Read more about keeping your relationship strong, ways to help your partner and your baby, how to let others help you and how to take care of yourself in our article for dads. Being a NICU dad can be difficult, especially if your baby is very sick. You should take pride in all the things you do to help your baby and your partner, and realize that you are making a difference.
Have you ever wondered what a Level I, II, or III hospital is? How will you know which is right for you when the time comes to deliver? Dr. Siobhan Dolan explains how hospital nurseries are classified in the new March of Dimes book Healthy Mom Healthy Baby.
“Every hospital with a maternity department must have a nursery, a unit devoted to newborn care. Some provide more extensive care than others. Hospital nurseries are classified by the kind of care they offer:
Level I – Well-newborn nurseries that provide a basic level of medical care to low-risk and healthy newborns.
Level II – Special-care nurseries that can care for infants who are moderately ill or born a few weeks early with health problems that are expected to improve rapidly.
Level III – Neonatal Intensive care units (NICUs) with highly trained providers and advanced equipment to provide complex care, surgery, and life support for infants who are critically ill, very small, or very premature.
“If you are having a healthy low-risk pregnancy, it is not necessary to make special arrangements to give birth in a hospital with a level II or III nursery. However, if you are having pregnancy complications, or your baby has a known or suspected health problem, talk with your provider about whether choosing a hospital with a higher level of newborn care is a good idea.”
You can read more about Dr. Dolan’s book, and even order a copy, at this link.
If your baby is in the NICU, kangaroo care can seem like a life saver. Kangaroo care is a way to hold your baby so that there is as much skin contact between you and your baby as possible. It has wonderful benefits for both you and your baby.
For kangaroo care, your baby is placed upright on your bare chest.
• Ask the nurse for a warm blanket to cover you and your baby.
• Strong smells like perfume or cigarette smoke on you or your clothing can bother your baby, so be sure to wash before holding.
• Hold your baby for at least an hour in this position. Be sure to go to the bathroom and put your phone away before getting comfortable. Your baby needs your full attention.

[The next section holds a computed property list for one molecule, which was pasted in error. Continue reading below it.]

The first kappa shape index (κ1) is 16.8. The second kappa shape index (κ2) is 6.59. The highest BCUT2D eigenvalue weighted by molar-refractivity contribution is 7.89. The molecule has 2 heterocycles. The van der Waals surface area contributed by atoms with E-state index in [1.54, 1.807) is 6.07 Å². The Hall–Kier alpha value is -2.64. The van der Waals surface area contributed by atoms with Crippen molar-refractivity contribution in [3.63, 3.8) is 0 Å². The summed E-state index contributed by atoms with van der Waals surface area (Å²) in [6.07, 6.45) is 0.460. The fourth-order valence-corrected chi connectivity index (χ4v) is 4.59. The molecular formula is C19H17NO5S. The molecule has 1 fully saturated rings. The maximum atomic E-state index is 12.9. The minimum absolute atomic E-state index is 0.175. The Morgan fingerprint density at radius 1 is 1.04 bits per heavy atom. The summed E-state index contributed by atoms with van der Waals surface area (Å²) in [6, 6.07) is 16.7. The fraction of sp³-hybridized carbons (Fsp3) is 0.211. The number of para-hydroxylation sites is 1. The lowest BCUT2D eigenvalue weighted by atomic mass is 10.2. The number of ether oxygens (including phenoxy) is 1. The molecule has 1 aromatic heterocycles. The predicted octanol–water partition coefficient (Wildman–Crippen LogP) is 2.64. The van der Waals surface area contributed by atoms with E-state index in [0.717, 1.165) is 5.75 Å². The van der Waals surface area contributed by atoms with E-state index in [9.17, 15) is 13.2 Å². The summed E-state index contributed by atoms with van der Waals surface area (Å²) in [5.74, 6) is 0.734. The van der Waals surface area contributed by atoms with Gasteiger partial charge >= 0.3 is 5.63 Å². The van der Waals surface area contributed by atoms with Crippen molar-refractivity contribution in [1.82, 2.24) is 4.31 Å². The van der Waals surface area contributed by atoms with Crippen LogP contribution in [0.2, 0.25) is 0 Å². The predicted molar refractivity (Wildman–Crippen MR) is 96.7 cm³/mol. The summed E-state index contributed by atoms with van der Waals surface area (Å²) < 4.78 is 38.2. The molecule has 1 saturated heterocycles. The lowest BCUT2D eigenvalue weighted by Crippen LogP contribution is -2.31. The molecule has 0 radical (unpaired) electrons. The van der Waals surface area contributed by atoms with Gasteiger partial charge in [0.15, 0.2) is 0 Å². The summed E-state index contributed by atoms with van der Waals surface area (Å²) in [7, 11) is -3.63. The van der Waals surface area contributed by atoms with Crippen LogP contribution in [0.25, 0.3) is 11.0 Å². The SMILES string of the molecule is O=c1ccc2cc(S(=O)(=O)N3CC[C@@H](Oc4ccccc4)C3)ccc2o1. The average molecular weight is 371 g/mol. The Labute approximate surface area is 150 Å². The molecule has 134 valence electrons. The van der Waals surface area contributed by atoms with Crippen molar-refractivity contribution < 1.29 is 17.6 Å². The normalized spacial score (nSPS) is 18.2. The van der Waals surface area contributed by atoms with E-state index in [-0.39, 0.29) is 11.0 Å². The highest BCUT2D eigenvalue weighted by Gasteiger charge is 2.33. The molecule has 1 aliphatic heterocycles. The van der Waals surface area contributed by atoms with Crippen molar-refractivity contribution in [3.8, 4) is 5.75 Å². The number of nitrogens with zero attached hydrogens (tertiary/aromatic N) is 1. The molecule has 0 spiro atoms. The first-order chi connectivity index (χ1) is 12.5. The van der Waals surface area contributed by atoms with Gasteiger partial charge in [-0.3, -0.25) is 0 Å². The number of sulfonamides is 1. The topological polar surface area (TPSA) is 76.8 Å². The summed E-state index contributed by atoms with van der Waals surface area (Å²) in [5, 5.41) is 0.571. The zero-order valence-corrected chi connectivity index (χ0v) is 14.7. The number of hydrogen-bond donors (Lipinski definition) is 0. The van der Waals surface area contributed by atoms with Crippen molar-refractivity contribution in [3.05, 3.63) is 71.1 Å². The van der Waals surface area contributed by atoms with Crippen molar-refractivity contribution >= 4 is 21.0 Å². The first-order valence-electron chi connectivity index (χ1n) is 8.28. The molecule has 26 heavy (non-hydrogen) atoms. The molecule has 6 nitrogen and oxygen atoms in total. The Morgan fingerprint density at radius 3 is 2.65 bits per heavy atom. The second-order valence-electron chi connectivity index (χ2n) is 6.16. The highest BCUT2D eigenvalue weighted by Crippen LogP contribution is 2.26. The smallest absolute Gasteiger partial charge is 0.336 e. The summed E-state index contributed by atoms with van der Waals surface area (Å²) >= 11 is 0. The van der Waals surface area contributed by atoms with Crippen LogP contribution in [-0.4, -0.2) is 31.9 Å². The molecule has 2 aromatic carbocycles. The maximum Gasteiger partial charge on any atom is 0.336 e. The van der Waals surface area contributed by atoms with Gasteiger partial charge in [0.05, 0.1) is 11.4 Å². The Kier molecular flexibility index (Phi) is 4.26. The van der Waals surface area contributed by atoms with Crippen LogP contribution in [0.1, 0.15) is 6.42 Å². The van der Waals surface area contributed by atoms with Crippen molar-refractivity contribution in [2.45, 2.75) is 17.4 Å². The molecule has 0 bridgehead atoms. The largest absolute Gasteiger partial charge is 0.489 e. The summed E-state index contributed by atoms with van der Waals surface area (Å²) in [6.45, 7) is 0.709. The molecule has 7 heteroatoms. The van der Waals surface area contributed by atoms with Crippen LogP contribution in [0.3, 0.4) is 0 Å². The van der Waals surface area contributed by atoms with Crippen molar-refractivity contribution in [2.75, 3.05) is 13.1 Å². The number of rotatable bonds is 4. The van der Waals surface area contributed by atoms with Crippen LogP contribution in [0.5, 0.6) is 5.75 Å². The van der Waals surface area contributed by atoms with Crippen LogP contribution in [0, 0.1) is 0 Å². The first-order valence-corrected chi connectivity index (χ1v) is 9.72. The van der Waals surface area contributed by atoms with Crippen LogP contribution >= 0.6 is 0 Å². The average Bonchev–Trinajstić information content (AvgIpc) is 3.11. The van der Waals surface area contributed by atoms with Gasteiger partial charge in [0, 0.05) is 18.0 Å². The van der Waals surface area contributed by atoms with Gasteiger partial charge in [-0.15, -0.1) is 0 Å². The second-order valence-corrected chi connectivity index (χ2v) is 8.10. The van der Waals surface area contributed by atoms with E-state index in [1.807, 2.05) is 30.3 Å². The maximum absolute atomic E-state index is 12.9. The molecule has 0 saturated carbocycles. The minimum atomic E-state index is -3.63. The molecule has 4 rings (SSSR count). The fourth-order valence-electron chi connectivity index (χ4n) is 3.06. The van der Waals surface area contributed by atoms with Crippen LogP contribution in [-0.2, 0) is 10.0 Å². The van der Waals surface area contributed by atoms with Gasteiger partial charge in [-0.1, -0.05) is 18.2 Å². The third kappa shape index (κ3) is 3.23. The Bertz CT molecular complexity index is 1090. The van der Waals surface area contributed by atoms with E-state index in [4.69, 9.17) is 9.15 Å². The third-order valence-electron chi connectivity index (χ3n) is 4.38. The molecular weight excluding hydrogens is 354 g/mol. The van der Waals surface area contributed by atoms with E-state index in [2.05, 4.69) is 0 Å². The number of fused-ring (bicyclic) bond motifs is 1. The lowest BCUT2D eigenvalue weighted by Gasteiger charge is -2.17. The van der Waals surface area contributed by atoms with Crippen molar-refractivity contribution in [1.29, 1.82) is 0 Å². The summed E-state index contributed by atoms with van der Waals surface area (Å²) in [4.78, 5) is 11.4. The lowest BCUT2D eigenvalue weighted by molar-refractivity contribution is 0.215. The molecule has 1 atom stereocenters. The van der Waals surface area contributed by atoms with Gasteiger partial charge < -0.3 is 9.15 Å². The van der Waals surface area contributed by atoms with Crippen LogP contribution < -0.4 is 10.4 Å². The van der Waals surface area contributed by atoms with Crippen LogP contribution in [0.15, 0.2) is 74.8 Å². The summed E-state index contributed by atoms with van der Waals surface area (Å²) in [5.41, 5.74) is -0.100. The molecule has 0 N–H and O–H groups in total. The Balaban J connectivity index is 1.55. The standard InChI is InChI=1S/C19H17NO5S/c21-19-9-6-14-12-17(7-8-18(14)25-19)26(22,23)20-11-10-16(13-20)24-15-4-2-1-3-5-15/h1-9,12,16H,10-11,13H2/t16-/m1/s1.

Gentle, still touch is very important, especially for the most sick and fragile of babies. It might make you feel good to stroke your baby, but it doesn’t feel good to your baby in the NICU. Stroking can make a baby feel uneasy or uncomfortable. Touching without moving your hands is best.
Kangaroo care is good for your baby because it can:
• Keep your baby warm
• Stabilize your baby’s heart rate
• Help your baby gain weight
• Comfort your baby
It’s good for Mom and Dad too because:
• It can help you bond with your baby.
• It can stimulate a mother’s ability to make breast milk.
• It can reduce your stress and lift your spirits.
• It may help you become more confident parents.
Kangaroo care is safe and beneficial, even if your baby is connected to machines. Whatever your situation, kangaroo care is a precious way to be close to your baby. You will cherish this time. You can learn more about kangaroo care by looking at our Power Point presentation at this link.
The March of Dimes gratefully acknowledges Philips’ support of our NICU Family Support® and Close to MeSM programs
When a baby born early is in the NICU, it’s usually because he needs to be closely monitored in a safe, protected environment so he can continue to develop like he would if he were still inside Mom. This high level of care can’t happen in the cute nursery you have set up at home. That has to wait until later.
Since premature babies cannot regulate their body temperature well, they often are placed in a radiant warmer for a couple of days. This odd-looking open bed may not look like it will do much, but a special sensor taped to the baby’s skin keeps track of his body temperature and adjusts the heat around him as needed. The openness of the bed allows easy access for medical attention during constant monitoring.